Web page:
“Our brief was to create a gorgeous getaway that bucked the ‘Cotswolds look’ of monochrome, serene interiors,” says Anna Burles, co-founder and creative director of Run for the Hills. “We added glamour with contrast, colour and brass accents but were discouraged from imposing too urban a feel on these properties. We avoided industrial touches.” The barns’ rustic character was emphasised by retaining its Cotswold stone and wooden beams. Guests convene for meals around a long wooden dining table with “live edges” – the curvy edges on furniture hewn from raw wood. “We also included modern, boho touches, including rattan furniture and jugs with dried flowers,” she adds.
The buildings feature bedrooms under eaves for couples. Other bedrooms have nook beds – beds for children in family suites tucked under sloping ceilings and closed off with curtains. “We designed the guest rooms with particular people in mind,” says Burles.
This sentiment chimes with her admiration for high-profile interior designer Ilse Crawford, founder of Studioilse, arguably another influence on cottagecore: “I’m a big fan of hers – she puts people at the heart of her design.” According to Burles, “cottagecore is about democratising glamour – a form of luxury that’s less exclusive, more welcoming and relaxing”.
Sarah Ellison, founder of interior design studio Frank and Faber, concurs: “Luxury today is more in tune with cottagecore principles. We crave escapism and aspiration without intimidating formality.” She regards Babington House in Somerset, a seminal example of a cool, contemporary country-house hotel that is part of the Soho House group, as a pioneer of “relaxed luxury”. Frank and Faber has designed boutique hotel Number One Bruton in Somerset whose bedrooms boast wooden beams, floral wallpapers in fresh pastels and armchairs covered in marmalade orange velvet. Walls are painted in such hues as rose madder or Colman’s mustard yellow.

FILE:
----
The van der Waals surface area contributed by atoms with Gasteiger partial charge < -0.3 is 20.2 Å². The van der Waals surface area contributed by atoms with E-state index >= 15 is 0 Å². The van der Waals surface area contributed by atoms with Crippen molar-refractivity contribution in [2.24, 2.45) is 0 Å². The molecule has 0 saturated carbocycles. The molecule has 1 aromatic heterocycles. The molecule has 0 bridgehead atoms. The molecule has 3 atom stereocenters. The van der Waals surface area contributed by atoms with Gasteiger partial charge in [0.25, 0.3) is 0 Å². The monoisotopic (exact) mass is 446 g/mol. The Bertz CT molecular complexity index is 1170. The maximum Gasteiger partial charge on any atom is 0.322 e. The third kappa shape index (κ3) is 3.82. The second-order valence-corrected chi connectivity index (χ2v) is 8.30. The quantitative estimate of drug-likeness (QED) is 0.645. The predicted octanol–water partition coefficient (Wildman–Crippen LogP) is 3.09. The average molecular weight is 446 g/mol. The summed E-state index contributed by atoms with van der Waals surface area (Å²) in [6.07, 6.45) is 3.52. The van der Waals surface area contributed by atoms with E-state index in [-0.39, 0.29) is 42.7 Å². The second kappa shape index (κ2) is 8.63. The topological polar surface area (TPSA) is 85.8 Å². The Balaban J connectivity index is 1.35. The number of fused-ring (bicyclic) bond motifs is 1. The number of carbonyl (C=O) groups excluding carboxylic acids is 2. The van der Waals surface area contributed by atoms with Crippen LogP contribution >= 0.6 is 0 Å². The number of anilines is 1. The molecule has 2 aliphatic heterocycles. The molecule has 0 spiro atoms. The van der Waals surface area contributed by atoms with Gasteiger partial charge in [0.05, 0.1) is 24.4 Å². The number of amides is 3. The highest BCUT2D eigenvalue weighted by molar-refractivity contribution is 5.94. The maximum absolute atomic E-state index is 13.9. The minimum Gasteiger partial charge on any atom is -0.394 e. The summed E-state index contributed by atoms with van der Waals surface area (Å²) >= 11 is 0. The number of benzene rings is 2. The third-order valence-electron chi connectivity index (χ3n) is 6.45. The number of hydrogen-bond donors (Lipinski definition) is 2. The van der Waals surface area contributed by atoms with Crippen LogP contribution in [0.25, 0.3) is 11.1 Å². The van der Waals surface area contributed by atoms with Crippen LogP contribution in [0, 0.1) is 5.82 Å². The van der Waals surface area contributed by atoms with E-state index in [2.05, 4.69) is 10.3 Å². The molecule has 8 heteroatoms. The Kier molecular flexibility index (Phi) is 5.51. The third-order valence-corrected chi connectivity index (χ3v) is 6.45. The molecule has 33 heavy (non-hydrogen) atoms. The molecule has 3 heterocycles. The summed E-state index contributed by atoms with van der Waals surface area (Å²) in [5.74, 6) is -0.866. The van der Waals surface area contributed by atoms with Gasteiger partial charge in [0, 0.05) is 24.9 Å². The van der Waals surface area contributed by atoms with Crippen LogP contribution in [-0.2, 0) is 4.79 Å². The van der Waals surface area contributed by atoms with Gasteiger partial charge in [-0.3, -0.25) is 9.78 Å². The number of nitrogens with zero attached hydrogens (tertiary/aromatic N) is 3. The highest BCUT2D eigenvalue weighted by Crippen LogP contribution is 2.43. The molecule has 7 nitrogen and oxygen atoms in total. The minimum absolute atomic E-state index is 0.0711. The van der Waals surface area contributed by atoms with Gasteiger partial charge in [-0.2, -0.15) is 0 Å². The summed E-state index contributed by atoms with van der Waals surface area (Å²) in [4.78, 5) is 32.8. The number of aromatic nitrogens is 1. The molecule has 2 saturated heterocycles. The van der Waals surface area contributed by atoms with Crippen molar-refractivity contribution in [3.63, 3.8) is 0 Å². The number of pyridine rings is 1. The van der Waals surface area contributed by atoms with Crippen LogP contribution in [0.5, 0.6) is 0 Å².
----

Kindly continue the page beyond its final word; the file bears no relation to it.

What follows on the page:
She identifies layering as a key strand of cottagecore interiors: “Layering brings a feeling of cosy fireside warmth to rooms, for example with wool, linen or velvet upholstery or a mix of gingham checks, ticking stripes and William Morris chintzes.”
The nearest equivalent to cottagecore in the US is cabincore (yes, there’s a #cabincore hashtag). This gained currency in 2009 when tech executive Zach Klein began posting images of ruggedly rural cabins on Tumblr and garnered a mass following.
Alan Maskin, principal and owner of Seattle-based architects Olson Kundig, has restored and enlarged his own rural retreat – Agate Pass Cabin at Olympic Peninsula, Washington, a 1930s beach cabin once surmounted by a poky attic. Maskin removed the original ceiling on the ground floor to create a 17ft-high living room and added a floor above, which houses his bedroom. The latter has floor-to-ceiling windows that frame sea views. “I normally work in an office with around 200 people and meet clients frequently,” he says. “During the week, coming home to a quiet place is important.”
“The cabin needed refurbishing,” he says. “But I loved its character. I repurposed the wood planks on the original ceiling to make built-in storage and cabinets.” Other elements, such as a wood-burning stove, folksy rugs and laid-back, leather-upholstered furniture enhance his home’s rustic vibe.
Maskin believes cabincore has been fuelled both by the pandemic and, more importantly, by a yearning for stillness and serenity. “We’re seeing a trend in the US among more affluent people for living in rural areas with more space – more social distance, frankly – than city-dwelling usually allows.”
Effect Magazine is brought to you by The Bruno Effect